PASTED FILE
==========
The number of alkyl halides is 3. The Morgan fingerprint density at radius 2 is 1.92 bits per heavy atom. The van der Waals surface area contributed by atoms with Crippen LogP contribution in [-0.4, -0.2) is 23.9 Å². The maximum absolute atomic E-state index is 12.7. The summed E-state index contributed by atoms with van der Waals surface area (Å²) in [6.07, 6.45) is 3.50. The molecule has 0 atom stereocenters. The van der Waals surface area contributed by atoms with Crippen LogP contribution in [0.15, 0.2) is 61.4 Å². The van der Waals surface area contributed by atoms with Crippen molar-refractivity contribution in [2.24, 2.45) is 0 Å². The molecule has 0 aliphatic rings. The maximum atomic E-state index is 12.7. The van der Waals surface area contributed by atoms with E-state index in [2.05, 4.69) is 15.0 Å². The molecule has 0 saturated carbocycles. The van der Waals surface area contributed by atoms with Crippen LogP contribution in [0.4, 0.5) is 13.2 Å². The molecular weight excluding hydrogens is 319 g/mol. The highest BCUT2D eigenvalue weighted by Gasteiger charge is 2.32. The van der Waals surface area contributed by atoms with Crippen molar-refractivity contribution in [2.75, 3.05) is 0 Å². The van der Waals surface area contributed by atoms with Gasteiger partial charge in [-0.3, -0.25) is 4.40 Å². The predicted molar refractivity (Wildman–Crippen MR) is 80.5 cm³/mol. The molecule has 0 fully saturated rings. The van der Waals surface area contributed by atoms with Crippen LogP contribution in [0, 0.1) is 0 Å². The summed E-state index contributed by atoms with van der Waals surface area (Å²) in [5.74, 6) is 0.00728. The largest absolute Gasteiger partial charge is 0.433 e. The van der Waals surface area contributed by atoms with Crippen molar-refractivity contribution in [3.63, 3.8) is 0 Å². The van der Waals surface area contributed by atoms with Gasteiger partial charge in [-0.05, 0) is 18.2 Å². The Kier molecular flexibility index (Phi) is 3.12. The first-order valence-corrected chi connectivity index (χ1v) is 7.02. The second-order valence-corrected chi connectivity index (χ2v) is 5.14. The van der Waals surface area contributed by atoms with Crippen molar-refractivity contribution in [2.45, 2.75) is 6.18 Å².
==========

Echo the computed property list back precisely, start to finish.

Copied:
The number of alkyl halides is 3. The Morgan fingerprint density at radius 2 is 1.92 bits per heavy atom. The van der Waals surface area contributed by atoms with Crippen LogP contribution in [-0.4, -0.2) is 23.9 Å². The maximum absolute atomic E-state index is 12.7. The summed E-state index contributed by atoms with van der Waals surface area (Å²) in [6.07, 6.45) is 3.50. The molecule has 0 atom stereocenters. The van der Waals surface area contributed by atoms with Crippen LogP contribution in [0.15, 0.2) is 61.4 Å². The van der Waals surface area contributed by atoms with Crippen molar-refractivity contribution in [2.24, 2.45) is 0 Å². The molecule has 0 aliphatic rings. The maximum atomic E-state index is 12.7. The van der Waals surface area contributed by atoms with E-state index in [2.05, 4.69) is 15.0 Å². The molecule has 0 saturated carbocycles. The van der Waals surface area contributed by atoms with Crippen LogP contribution in [0.4, 0.5) is 13.2 Å². The molecular weight excluding hydrogens is 319 g/mol. The highest BCUT2D eigenvalue weighted by Gasteiger charge is 2.32. The van der Waals surface area contributed by atoms with Crippen molar-refractivity contribution in [2.75, 3.05) is 0 Å². The van der Waals surface area contributed by atoms with Gasteiger partial charge in [-0.3, -0.25) is 4.40 Å². The predicted molar refractivity (Wildman–Crippen MR) is 80.5 cm³/mol. The molecule has 0 fully saturated rings. The van der Waals surface area contributed by atoms with Crippen LogP contribution in [0, 0.1) is 0 Å². The summed E-state index contributed by atoms with van der Waals surface area (Å²) in [5.74, 6) is 0.00728. The largest absolute Gasteiger partial charge is 0.433 e. The van der Waals surface area contributed by atoms with Crippen molar-refractivity contribution in [3.63, 3.8) is 0 Å². The van der Waals surface area contributed by atoms with Gasteiger partial charge in [-0.05, 0) is 18.2 Å². The Kier molecular flexibility index (Phi) is 3.12. The first-order valence-corrected chi connectivity index (χ1v) is 7.02. The second-order valence-corrected chi connectivity index (χ2v) is 5.14. The van der Waals surface area contributed by atoms with Crippen molar-refractivity contribution in [2.45, 2.75) is 6.18 Å².